For Keshav and Sam of Jus Now, mixing cultures and melting sounds has come quite naturally.The beatmaking duo met in Bristol, England and bonded over a shared love of drum and bass production, but it was Keshav’s home-grown penchant for soca, the music of his native land Trinidad, that solidified their sonic partnership. Like a special blend of secret spices, the duo’s signature sound is gritty, drum & bass-tinged soca that still squeezes in the traditional Indo-African percussion and rhythms of the genre’s roots. Jus Now’s stable of bold-name collaborators includes Beenie Man, Machel Montano and Bunji Garlin, for whom they produced his 2014 carnival banger, “Truck on the Road.” For this week’s FADER Mix, Keshav and Sam have cooked up a brew of entirely original jams that zig zag from soca to bhangra to drum & bass. We spoke to the trans-Atlantic duo about splitting their time between the UK and Trinidad, how they’re steadily expanding the global reach of soca music and their favorite island recipe.
Download: JUS’ NOW’s FADER Mix
What is Trinidad like to live in? KESHAV: I’ve lived in a few places growing up as the son of a diplomat, where there is loads of travel and moving, but Trinidad is where my heart lies. The stimulus for creating in Trini is like nowhere on this earth. Our mix is such that once you taste it, you keep wanting more of the magic. We have a surprisingly very diverse population, with a heavy African and Indian heritage, with Chinese, European, Arabic and Iberian elements adding a unique blend to our sound, look and feel.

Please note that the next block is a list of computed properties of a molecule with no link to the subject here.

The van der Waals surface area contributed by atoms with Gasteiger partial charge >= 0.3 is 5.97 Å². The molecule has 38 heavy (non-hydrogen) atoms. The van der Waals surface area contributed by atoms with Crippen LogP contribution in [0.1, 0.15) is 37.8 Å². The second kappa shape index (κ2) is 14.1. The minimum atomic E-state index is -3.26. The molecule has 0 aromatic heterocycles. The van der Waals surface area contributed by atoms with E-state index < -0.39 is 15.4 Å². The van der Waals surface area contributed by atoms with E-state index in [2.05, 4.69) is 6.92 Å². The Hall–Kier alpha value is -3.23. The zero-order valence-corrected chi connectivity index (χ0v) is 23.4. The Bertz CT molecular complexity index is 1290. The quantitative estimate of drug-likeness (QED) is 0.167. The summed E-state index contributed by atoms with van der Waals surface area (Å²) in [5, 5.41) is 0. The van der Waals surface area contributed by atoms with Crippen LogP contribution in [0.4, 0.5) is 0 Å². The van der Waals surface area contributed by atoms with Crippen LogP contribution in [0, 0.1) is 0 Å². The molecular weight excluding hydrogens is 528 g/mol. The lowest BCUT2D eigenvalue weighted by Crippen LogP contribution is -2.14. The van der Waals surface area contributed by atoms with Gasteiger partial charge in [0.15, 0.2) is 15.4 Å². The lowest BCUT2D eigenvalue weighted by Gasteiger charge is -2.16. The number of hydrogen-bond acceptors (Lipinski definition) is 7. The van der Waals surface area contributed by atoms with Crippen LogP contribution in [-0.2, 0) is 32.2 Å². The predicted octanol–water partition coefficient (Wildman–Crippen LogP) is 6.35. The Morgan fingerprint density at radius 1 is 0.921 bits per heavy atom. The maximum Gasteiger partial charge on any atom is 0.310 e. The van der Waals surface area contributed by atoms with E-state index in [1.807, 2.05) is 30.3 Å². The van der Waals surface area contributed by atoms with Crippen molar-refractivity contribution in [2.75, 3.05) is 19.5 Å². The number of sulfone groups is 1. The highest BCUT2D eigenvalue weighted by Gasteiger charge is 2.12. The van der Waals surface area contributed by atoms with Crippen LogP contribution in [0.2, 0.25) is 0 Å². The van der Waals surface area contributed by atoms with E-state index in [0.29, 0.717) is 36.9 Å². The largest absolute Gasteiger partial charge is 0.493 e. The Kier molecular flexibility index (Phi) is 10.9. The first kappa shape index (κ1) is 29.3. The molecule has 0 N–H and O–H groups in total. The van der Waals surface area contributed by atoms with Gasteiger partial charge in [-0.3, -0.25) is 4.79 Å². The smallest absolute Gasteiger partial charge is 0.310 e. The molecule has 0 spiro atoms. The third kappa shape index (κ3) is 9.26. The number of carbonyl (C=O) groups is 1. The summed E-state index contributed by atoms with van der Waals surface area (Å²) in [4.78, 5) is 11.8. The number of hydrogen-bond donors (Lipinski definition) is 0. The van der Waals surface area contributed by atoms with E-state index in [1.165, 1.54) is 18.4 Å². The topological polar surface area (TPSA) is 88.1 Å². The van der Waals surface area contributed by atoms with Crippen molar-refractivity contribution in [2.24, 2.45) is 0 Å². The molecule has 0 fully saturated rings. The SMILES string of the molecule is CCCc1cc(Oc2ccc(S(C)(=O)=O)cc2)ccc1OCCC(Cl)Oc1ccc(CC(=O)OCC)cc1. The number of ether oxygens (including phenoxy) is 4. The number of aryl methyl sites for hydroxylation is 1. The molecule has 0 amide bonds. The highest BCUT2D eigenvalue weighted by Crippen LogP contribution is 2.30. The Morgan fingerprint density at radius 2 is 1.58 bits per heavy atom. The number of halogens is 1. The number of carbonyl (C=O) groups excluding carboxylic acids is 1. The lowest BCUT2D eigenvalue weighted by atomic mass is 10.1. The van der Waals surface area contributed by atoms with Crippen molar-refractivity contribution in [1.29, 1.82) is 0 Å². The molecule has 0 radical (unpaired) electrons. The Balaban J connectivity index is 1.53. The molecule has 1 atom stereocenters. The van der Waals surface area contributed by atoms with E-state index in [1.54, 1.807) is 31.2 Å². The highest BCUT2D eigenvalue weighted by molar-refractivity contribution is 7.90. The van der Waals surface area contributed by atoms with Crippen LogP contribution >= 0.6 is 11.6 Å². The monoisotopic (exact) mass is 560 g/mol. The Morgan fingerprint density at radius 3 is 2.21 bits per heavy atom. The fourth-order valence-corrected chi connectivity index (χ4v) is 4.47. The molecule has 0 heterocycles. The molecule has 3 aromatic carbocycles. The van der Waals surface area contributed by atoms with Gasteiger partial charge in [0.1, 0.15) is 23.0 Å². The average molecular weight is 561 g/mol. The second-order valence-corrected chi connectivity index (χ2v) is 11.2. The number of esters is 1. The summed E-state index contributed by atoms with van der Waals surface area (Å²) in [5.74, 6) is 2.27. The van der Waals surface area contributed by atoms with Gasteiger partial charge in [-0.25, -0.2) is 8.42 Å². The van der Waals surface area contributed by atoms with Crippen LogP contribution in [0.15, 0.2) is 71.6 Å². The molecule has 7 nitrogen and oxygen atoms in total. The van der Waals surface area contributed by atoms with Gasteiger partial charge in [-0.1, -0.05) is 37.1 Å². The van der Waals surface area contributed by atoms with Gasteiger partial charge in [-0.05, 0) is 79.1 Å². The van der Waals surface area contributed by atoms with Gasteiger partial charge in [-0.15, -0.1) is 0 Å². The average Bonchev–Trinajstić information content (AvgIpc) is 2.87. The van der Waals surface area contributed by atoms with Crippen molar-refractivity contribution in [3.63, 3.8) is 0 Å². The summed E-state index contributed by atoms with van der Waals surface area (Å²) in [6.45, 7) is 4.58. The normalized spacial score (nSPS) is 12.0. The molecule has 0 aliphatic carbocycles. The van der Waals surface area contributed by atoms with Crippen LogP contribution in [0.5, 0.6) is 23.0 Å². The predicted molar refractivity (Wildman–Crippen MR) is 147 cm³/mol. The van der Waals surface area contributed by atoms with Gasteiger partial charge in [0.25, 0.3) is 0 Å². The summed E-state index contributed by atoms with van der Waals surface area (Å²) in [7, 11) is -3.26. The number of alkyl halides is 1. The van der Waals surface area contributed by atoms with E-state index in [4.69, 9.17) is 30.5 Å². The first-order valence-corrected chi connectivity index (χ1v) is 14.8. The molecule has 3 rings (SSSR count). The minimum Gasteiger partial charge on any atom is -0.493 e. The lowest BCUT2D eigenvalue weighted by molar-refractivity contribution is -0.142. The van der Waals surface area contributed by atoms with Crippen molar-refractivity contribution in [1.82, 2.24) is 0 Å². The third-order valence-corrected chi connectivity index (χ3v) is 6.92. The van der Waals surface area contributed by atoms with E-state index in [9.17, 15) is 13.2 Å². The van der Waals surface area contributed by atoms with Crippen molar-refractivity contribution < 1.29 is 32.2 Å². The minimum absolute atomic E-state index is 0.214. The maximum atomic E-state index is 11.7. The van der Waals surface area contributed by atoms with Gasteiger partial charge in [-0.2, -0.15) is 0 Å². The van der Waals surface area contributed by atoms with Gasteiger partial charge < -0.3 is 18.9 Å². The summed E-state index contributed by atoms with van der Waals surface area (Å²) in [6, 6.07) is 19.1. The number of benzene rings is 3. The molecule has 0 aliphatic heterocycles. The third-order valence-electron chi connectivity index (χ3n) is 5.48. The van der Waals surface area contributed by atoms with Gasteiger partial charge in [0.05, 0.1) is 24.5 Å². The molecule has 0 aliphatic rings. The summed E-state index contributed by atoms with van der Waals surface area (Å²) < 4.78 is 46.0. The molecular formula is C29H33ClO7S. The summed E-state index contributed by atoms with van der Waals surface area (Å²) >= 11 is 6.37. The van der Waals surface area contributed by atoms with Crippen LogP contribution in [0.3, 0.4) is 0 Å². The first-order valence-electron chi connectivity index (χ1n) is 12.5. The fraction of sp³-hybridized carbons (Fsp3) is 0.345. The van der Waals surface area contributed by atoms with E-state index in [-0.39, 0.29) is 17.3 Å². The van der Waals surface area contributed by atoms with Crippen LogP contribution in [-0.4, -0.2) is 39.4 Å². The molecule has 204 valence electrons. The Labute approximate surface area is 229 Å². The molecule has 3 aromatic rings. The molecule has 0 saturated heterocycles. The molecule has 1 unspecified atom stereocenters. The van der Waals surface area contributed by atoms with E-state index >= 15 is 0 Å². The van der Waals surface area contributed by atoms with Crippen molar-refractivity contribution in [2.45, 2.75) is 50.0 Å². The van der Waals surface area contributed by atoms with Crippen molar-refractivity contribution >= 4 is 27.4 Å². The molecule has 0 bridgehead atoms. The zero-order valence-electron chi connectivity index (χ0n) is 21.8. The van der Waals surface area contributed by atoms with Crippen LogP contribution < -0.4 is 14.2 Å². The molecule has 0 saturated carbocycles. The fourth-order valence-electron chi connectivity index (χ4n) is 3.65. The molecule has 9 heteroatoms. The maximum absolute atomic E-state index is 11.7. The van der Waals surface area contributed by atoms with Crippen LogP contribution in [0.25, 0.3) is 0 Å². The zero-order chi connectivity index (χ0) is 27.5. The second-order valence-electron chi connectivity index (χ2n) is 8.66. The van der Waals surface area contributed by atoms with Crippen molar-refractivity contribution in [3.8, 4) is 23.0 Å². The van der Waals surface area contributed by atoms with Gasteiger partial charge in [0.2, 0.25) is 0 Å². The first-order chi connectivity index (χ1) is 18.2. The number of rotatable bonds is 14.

SAM: I only stay there a couple of months of the year but, since I first visited in 2011, it has definitely become my second home. Trinidad is nothing like I first imagined it to be. It’s quite an industrial island with a large economy based mostly around oil and natural gas. It does have it fair share of problems. There was a recent Vice documentary entitled Corruption, Cocaine and Murder in Trinidad, portraying the island as a dangerous warzone. A lot of what was reported on there was accurate but like many nations these problems are centered around a very small percentage of the population and the rest of the people that live there are some of the warmest, friendliest people I have ever come across.
What’s going off in the clubs in Trinidad right now? KESHAV: As with a lot of places, EDM and trap are generally the soup du jour at a lot of parties. Strangely enough though, I’ve been hearing a little more UK house in Trinidad lately. Times a-changing. But soca is being played more and more outside of just the carnival season, which happens from about late November till February.
How did you put together this mix and what’s on it? KESHAV: This mixtape is comprised of all original records. There are a wide range of tempos on there, with influences ranging from dancehall to hip-hop, samba, bhangra, drum & bass and soca but all delivered in our Jus Now-ish menacing and percussion heavy style. We worked with some wicked vocalists like the legendary Beenie Man, Trini-American bredrin Trinidad James, young and upcoming Vanna Vee, and our own in-house vocalists Kerwin Prescott and Serocee. There’s a distinctly Indian edge to a few of the tracks as well, as I lived there for some time as a child when my dad was posted there. The mixtape is basically a free album full of mad tunes.